Don’t Hold Your Breath for Low-Carbon Jet Travel

Researchers say many promising technologies are in the works, but most are decades away from being practical.
(Photo: Jason Edwards/Getty Images)
Mar 9, 2016· 2 MIN READ
Emily J. Gertz is an associate editor for environment and wildlife at TakePart.

If the global aviation industry were a country, it would be the seventh-biggest carbon dioxide polluter in the world, falling right between two industrial powerhouses—Germany and South Korea—at around 777 million tons.

So can a world that takes climate change seriously continue to travel by air, perhaps the most energy-intensive form of mass transportation invented?

It’s not impossible, say two authors of a new study on aviation and climate policy, published Friday in the journal Transportation Research Part D.

But the current crop of theoretical fixes—such as advanced biofuels and solar-powered flight—amount to “technology myths,” they believe, that get more positive attention in the media than warranted given they are likely to contribute to lowering airplane emissions in the next several decades.

“The idea that aviation can be made sustainable [is] slowing down policy makers in terms of making effective policy for aviation emissions,” said study coauthor Scott Cohen of the University of Surrey in the United Kingdom. “Our key finding is that that technological silver bullet is not forthcoming.”

But the “aviation industry continues to fly under radar,” he added, “because they give the impression, with the help of media, that the problem will be solved by technology.”

The aviation industry has pledged to reduce carbon emissions 50 percent compared with 2005 levels by 2020, and to improve fuel efficiency by 1.5 percent a year, according to the Air Transport Action Group, a trade group.

Improvements such as hotter-burning jet engines, super-streamlined airframe designs, and development of ultra-lightweight materials have lowered carbon emissions while reducing fuel costs.

“Aviation engineers have already done a very good job at improving fuel efficiency,” said Paul Peeters of the University of Applied Sciences in the Netherlands, the study’s lead author. “But now they are reaching the edge of the physical laws of nature.”

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“We need a completely new concept, but we don’t know what that will be,” he added.

Flights currently account for about 2 percent of the total carbon emissions and 12 percent of emissions from transportation.

About 80 percent of emissions come from transoceanic flights, which were not included in carbon reduction targets set by the 2015 Paris climate accord.

Those emissions could triple by mid-century. The International Aviation Transportation Agency, a trade association, expects airline passenger numbers to reach 7.4 billion by 2034, more than double the 3.3 billion that flew in 2014. Most of that growth is happening in industrializing nations such as China, India, Indonesia, and Brazil.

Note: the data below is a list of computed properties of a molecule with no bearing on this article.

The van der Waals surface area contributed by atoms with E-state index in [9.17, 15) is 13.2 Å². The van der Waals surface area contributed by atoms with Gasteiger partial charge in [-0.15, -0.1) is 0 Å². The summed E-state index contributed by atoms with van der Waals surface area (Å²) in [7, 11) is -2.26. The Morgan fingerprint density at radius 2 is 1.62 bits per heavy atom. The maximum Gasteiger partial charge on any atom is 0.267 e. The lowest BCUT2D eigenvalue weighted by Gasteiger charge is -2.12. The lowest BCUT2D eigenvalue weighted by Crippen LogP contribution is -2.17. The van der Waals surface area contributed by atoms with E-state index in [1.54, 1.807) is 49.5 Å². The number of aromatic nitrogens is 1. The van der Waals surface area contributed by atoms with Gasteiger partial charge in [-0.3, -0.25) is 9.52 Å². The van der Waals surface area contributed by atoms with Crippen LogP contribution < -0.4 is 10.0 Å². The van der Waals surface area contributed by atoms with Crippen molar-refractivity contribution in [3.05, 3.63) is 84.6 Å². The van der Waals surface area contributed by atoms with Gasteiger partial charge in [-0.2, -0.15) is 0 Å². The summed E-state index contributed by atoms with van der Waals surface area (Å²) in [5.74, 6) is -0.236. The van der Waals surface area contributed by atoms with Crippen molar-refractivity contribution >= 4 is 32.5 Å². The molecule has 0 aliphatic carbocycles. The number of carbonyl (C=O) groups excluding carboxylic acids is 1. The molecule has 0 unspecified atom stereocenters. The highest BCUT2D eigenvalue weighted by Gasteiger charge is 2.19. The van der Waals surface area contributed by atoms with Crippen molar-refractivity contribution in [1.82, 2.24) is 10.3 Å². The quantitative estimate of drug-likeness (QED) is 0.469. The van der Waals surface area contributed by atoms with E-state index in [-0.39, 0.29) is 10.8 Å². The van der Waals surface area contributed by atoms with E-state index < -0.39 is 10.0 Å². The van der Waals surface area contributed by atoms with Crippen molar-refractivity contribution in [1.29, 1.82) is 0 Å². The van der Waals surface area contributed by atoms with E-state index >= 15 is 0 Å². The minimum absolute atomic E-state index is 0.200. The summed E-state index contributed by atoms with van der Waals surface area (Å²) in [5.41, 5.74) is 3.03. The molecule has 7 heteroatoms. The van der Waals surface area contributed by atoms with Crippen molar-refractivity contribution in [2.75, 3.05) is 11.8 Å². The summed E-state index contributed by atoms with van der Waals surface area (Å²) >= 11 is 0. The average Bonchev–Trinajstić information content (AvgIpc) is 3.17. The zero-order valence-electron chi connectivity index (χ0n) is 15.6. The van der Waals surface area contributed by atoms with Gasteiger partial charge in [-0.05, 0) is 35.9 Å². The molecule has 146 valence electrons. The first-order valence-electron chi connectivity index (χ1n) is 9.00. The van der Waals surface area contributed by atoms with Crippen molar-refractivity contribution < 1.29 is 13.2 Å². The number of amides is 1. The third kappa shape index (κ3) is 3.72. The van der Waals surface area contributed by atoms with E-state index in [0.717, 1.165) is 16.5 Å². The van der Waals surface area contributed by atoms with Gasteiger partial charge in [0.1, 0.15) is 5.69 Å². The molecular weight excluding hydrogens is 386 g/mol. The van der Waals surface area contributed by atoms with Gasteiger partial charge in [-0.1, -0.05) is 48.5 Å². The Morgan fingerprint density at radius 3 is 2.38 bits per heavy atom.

The IATA expects U.S. passenger numbers to grow by about a half million in the next two decades, to 1.2 billion a year by 2034.

“Efficiency will not solve this problem,” Peeters said.

Andreas Schafer, a systems engineer at Stanford University and University College London who studies carbon emissions from aviation, agreed that most of the low-carbon aviation technologies that Peeters, Cohen, and their colleagues evaluated are decades from widespread use.

The U.S. Navy is striving to reduce traditional jet fuel use in the name of energy security, and commercial airlines have been experimenting with jet fuel–biofuel mixtures.

But “if we look back at the history of air transportation, I would not be surprised if we are looking at several decades at a minimum for these technologies to get off the ground, literally,” Schafer said.

Some experimental alternatives, such as solar energy, are wholly unrealistic, he added. “If you look at the low energy density of sunlight and the large surfaces you would need to catch enough solar radiation, it’s clearly a no-brainer that this is not going to be a replacement for jet fuel.”

Of the low- or no-carbon options being researched and developed, hydrogen-powered flight could most readily be commercialized, said Schafer.

“It’s been looked at since the 1970s, and no technological challenge whatsoever,” he said. “But the capital costs for putting up the infrastructure will be high.”

Without a mandate from policy makers, he said, the industry won’t spend the money.

“Without a price on carbon to make the cost of oil more predictable over the long haul, there is no incentive to spend the money to shift aviation infrastructure to hydrogen,” said Schafer. “And the price has to be high.”

Reducing demand for air flight is an unrealistic option, Shafer said.

“This would mean reducing all the long-term trends that have shaped our transportation industry today,” said Schafer. “The richer people are, the more they shift to faster modes of transportation.”